When our Fringe Vectors project began, the key questions were around how 'everyday' communities may become intertwined with 'fringe' or 'radical' politics. Whilst this is a nice generic way of putting it, the clear concern for me was always more specifically to do with fascism and the far right. To me, overt cases of infiltration such as the Nazi Bronies, and the more subtle overlapping of assumptions and narratives ala cryptocurrency and their Eustace Mullins style concerns over federal banking, both indicate an underlying susceptibility within liberalism to these kinds of more extremist ideas. The illiberal racism of liberalism is absolutely related and worth discussion, but another time.
I was however keenly aware of two things. First, I didn't fully understand what fascism was. It was a kind of 'know it when I see it' but that kind of thing rarely holds water in academic work. Relatedly, I also didn't think other people really understood what fascism was either, and I had a hunch that this was by design and one key component of explaining its ability to weasel its way into unsuspecting communities.
Defining Fascism 📚
Having spent a lot of time reading around the more contemporary work on tech subcultures and some of the arguments regarding their proximity to the alt-right, cyberculture, racism, misogyny etc I wanted to try and escape reading these highly tech/digital focussed accounts. Firstly, you eventually reach a saturation point where the examples might change but broadly you're learning little new. Secondly, by switching to work that is either broader, more theoretically focussed, or simply older and prior to your more contemporary subject matter, you can find interesting synergies. Usually, it is in these synergies between the broader/older/more theoretical work and your contemporary accounts that you find what you're looking for. Luckily, I found a paper that hit all three criteria.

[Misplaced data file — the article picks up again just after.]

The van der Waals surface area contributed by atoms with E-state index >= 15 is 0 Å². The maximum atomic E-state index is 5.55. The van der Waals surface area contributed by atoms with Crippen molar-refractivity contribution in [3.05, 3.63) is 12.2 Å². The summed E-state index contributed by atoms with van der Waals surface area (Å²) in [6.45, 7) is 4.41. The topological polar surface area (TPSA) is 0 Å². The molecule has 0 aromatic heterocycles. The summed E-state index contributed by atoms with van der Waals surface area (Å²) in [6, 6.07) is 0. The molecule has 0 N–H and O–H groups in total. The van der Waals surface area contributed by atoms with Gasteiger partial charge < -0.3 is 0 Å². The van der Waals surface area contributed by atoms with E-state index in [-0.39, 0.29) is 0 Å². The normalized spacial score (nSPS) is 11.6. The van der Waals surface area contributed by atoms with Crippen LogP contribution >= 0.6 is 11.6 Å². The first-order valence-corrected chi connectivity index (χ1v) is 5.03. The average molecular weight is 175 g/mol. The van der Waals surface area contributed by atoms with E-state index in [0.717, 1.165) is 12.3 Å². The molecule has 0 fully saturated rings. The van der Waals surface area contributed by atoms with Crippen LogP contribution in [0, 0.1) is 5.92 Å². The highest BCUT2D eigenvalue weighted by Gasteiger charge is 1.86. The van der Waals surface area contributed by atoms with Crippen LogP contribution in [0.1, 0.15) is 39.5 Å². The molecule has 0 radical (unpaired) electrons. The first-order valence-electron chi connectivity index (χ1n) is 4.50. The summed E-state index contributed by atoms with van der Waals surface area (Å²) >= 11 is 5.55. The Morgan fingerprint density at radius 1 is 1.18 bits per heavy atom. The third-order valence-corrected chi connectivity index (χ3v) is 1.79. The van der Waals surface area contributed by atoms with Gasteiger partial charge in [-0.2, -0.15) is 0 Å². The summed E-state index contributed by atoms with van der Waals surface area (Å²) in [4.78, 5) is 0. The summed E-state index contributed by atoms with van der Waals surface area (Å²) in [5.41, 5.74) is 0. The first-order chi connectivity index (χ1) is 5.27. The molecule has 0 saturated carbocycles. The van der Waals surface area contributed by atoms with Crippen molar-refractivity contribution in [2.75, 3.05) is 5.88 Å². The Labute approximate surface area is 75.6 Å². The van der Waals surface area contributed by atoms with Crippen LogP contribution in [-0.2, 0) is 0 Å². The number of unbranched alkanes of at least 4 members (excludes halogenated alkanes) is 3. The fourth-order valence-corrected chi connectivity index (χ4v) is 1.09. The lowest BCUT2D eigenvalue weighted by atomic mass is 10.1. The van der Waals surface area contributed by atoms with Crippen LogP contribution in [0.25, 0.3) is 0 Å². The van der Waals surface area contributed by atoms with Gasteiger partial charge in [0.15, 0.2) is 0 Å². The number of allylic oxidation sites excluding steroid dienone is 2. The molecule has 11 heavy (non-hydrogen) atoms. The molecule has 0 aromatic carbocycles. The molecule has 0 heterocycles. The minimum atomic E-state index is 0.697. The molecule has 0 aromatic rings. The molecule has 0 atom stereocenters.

Roger Eatwell is a key name in the study of fascism and luckily for me, back in 1992 he wrote a paper that touches on a lot of these issues. Eatwell regularly gets cited in contemporary work on fascism, including Reid's Against Fascist Creep and the book The International Alt-Right: Fascism for the 21st Century written by researchers at Hope Not Hate, two books I had recently been poring over. Whilst Eatwell continues to write about contemporary fascism his paper, Towards a New Model of Generic Fascismpublished almost 30 years ago still, in my view, does a very good job of addressing why fascism is so difficult to define, and why it is so adaptable. Drawing on reams of historical documentation and synthesising the field of fascism research, Eatwell asks how researchers have tried to define fascism in the past, why fascism specifically is difficult to define, and how it might better be defined in recognition of this.
Eatwell's article is dense, but it does important work in building the picture of complexity and disharmony amongst those seeking to understand and define fascism as a political project. The unifying theme amongst them seemed to be apathy about whether it was even possible to define fascism as a political project given how distinctively different, and at times contradictory, different supposedly fascist movements were.
As Eatwell discusses, this contradictory nature of different movements, coupled with an apparent lack of intellectual foundation in the form of a 'great text' or key thinker rather undermined initial attempts to identify the underlying ideology of fascism, separable from fascism as enacted in historical context. This meant that for many others the focus was on fascism as arising from specific national characters (Italy and Germany) or as an aberration of a particular moment in time, in response to economic and political contexts. In these frames fascism existed as a series of loosely connected movements that arose in response to a particular European economic and political context.
It was clear they had a resemblance in some ways yet it also seemed that every characterisation or 'feature' of fascism could be disputed with reference to a different movement that took an opposite position. Nazism's traditionalism and focus on biology was not shared by Italian fascism who took a far more modernising approach and found the Nazi obsession with racial purity to odd to say the least. Eatwell's work is extensive in documenting these contradictions not only between the German and Italian fascism, but also though less prominent movements introducing the reader to the sheer complexity of the debate. The result is a palpable sense of why defining fascism was so difficult, but also an introduction to both the flexibility and the adaptability of fascism.